DragonFlyBSD Now Runs On The Threadripper 2990WX, Developer Shocked At Performance

Written by Michael Larabel in BSD on 21 August 2018 at 01:51 PM EDT. 9 Comments
BSD --
Last week I carried out some tests of BSD vs. Linux on the new 32-core / 64-thread Threadripper 2990WX. I tested FreeBSD 11, FreeBSD 12, and TrueOS -- those benchmarks will be published in the next few days. I tried DragonFlyBSD, but at the time it wouldn't boot with this AMD HEDT processor. But now the latest DragonFlyBSD development kernel can handle the 2990WX and the lead DragonFly developer calls this new processor "a real beast" and is stunned by its performance potential.

When I tried last week, the DragonFlyBSD 5.2.2 stable release nor DragonFlyBSD 5.3 daily snapshot would boot on the 2990WX. But it turns out Matthew Dillon, the lead developer of DragonFlyBSD, picked up a rig and has it running now. So in time for the next 5.4 stable release or those using the daily snapshots can have this 32-core / 64-thread Zen+ CPU running on this operating system long ago forked from FreeBSD.

In announcing his success in bringing up the 2990WX under DragonFlyBSD, which required a few minor changes, he shared his performance thoughts and hopes for the rig. "The cpu is a real beast, packing 32 cores and 64 threads. It blows away our dual-core Xeon to the tune of being +50% faster in concurrent compile tests, and it also blows away our older 4-socket Opteron (which we call 'Monster') by about the same margin. It's an impressive CPU. For now the new beast is going to be used to help us improve I/O performance through the filesystem, further SMP work (but DFly scales pretty well to 64 threads already), and perhaps some driver to work to support the 10gbe on the mobo."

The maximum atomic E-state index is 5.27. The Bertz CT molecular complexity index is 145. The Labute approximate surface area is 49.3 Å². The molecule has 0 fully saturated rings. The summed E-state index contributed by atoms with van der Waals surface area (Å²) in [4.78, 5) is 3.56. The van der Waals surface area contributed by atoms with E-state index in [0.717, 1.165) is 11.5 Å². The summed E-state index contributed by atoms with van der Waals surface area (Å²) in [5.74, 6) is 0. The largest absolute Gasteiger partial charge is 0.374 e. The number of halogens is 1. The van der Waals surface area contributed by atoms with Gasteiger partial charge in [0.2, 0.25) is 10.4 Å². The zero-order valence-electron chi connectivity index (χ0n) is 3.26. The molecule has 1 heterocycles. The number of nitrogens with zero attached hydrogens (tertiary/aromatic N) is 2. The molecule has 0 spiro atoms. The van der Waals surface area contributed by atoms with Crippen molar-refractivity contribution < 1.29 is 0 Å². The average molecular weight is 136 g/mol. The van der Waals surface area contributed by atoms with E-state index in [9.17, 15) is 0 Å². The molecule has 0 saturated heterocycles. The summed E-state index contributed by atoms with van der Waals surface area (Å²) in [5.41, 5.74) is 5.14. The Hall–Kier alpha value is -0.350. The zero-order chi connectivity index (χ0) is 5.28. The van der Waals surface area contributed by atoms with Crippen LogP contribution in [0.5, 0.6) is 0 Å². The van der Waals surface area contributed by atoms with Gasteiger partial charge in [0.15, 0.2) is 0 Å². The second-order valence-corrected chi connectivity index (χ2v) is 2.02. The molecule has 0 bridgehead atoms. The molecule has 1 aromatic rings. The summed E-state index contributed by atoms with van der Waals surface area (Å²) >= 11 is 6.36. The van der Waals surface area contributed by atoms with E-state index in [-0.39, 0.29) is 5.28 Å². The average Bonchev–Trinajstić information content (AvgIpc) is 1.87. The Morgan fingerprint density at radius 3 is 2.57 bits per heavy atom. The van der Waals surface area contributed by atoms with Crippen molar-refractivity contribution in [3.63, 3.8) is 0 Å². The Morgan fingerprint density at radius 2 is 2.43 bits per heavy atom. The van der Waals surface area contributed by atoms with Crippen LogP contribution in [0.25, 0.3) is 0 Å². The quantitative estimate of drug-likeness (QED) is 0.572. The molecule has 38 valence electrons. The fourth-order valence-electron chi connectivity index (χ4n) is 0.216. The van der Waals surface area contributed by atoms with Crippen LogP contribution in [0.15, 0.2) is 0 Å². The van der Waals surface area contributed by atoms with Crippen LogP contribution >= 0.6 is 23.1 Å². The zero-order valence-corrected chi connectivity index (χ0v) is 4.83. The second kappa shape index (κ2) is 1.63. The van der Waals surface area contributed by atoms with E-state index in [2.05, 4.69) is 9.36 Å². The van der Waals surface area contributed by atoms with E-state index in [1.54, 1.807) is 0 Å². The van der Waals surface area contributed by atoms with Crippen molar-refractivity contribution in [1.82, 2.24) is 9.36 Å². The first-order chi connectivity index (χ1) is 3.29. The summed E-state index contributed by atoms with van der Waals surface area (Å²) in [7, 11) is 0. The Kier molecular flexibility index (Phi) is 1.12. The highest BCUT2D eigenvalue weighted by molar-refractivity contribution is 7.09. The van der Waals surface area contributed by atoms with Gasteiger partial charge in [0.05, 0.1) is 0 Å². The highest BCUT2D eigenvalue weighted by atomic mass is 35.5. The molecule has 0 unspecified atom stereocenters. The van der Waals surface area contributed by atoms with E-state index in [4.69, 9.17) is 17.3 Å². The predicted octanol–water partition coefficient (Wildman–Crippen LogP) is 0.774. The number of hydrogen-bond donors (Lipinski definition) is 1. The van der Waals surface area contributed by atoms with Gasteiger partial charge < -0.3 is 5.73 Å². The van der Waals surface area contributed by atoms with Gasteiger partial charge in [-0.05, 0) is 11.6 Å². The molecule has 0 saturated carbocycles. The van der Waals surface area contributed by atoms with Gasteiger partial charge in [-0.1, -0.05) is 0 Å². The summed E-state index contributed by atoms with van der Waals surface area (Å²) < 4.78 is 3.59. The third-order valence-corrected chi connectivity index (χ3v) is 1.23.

Dillon shared some results on the system as well. " The Threadripper 2990WX is a beast. It is at *least* 50% faster than both the quad socket opteron and the dual socket Xeon system I tested against. The primary limitation for the 2990WX is likely its 4 channels of DDR4 memory, and like all Zen and Zen+ CPUs, memory performance matters more than CPU frequency (and costs almost no power to pump up the performance). That said, it still blow away a dual-socket Xeon with 3x the number of memory channels. That is impressive!"

The well known BSD developer also added, "This puts the 2990WX at par efficiency vs a dual-socket Xeon system, and better than the dual-socket Xeon with slower memory and a power cap. This is VERY impressive. I should note that the 2990WX is more specialized with its asymetric NUMA architecture and 32 cores. I think the sweet spot in terms of CPU pricing and efficiency is likely going to be with the 2950X (16-cores/32-threads). It is clear that the 2990WX (32-cores/64-threads) will max out 4-channel memory bandwidth for many workloads, making it a more specialized part. But still awesome...This thing is an incredible beast, I'm glad I got it."

While I have the FreeBSD vs. Linux benchmarks from a few days ago, it looks like now on my ever growing TODO list will be re-trying out the newest DragonFlyBSD daily snapshot for seeing how the performance compares in the mix. Stay tuned for the numbers that should be in the next day or two.
Related News
About The Author
Author picture

Michael Larabel is the principal author of Phoronix.com and founded the site in 2004 with a focus on enriching the Linux hardware experience. Michael has written more than 20,000 articles covering the state of Linux hardware support, Linux performance, graphics drivers, and other topics. Michael is also the lead developer of the Phoronix Test Suite, Phoromatic, and OpenBenchmarking.org automated benchmarking software. He can be followed via Twitter, LinkedIn, or contacted via MichaelLarabel.com.

Popular News This Week